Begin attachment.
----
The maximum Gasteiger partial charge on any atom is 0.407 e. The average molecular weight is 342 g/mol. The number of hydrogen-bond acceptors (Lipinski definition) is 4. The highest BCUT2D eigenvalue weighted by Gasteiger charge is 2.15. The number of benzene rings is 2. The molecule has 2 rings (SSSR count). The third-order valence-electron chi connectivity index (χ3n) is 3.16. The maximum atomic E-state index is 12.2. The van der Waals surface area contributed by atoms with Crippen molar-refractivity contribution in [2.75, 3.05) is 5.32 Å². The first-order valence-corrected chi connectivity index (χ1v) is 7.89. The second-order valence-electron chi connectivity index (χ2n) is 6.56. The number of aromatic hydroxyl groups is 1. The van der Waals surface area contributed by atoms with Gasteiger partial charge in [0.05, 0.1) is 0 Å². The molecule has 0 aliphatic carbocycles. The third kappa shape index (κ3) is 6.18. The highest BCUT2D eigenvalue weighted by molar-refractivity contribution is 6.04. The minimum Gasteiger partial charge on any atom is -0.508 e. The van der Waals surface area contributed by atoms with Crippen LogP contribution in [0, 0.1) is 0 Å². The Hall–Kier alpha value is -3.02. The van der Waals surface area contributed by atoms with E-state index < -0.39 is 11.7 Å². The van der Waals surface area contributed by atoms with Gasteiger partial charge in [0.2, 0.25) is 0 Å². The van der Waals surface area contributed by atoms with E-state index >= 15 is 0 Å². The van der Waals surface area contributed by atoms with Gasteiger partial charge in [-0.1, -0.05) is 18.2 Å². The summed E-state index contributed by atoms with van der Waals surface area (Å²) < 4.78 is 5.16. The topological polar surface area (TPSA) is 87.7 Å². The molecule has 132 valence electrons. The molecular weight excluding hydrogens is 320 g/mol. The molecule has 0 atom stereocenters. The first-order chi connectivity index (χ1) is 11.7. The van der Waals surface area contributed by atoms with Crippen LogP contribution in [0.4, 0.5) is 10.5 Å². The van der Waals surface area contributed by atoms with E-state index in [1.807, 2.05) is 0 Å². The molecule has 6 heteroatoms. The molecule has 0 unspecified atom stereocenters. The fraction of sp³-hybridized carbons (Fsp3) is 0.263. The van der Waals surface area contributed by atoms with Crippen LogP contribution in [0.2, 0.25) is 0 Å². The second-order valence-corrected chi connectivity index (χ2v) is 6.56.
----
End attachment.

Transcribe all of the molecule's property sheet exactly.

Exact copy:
The maximum Gasteiger partial charge on any atom is 0.407 e. The average molecular weight is 342 g/mol. The number of hydrogen-bond acceptors (Lipinski definition) is 4. The highest BCUT2D eigenvalue weighted by Gasteiger charge is 2.15. The number of benzene rings is 2. The molecule has 2 rings (SSSR count). The third-order valence-electron chi connectivity index (χ3n) is 3.16. The maximum atomic E-state index is 12.2. The van der Waals surface area contributed by atoms with Crippen molar-refractivity contribution in [2.75, 3.05) is 5.32 Å². The first-order valence-corrected chi connectivity index (χ1v) is 7.89. The second-order valence-electron chi connectivity index (χ2n) is 6.56. The number of aromatic hydroxyl groups is 1. The van der Waals surface area contributed by atoms with Gasteiger partial charge in [0.05, 0.1) is 0 Å². The molecule has 0 aliphatic carbocycles. The third kappa shape index (κ3) is 6.18. The highest BCUT2D eigenvalue weighted by molar-refractivity contribution is 6.04. The minimum Gasteiger partial charge on any atom is -0.508 e. The van der Waals surface area contributed by atoms with Crippen LogP contribution in [0, 0.1) is 0 Å². The Hall–Kier alpha value is -3.02. The van der Waals surface area contributed by atoms with E-state index < -0.39 is 11.7 Å². The van der Waals surface area contributed by atoms with Gasteiger partial charge in [0.2, 0.25) is 0 Å². The van der Waals surface area contributed by atoms with E-state index >= 15 is 0 Å². The van der Waals surface area contributed by atoms with Gasteiger partial charge in [-0.1, -0.05) is 18.2 Å². The summed E-state index contributed by atoms with van der Waals surface area (Å²) < 4.78 is 5.16. The topological polar surface area (TPSA) is 87.7 Å². The molecule has 132 valence electrons. The molecular weight excluding hydrogens is 320 g/mol. The molecule has 0 atom stereocenters. The first-order chi connectivity index (χ1) is 11.7. The van der Waals surface area contributed by atoms with Crippen LogP contribution in [0.4, 0.5) is 10.5 Å². The van der Waals surface area contributed by atoms with E-state index in [1.807, 2.05) is 0 Å². The molecule has 6 heteroatoms. The molecule has 0 unspecified atom stereocenters. The fraction of sp³-hybridized carbons (Fsp3) is 0.263. The van der Waals surface area contributed by atoms with Crippen LogP contribution in [0.2, 0.25) is 0 Å². The second-order valence-corrected chi connectivity index (χ2v) is 6.56.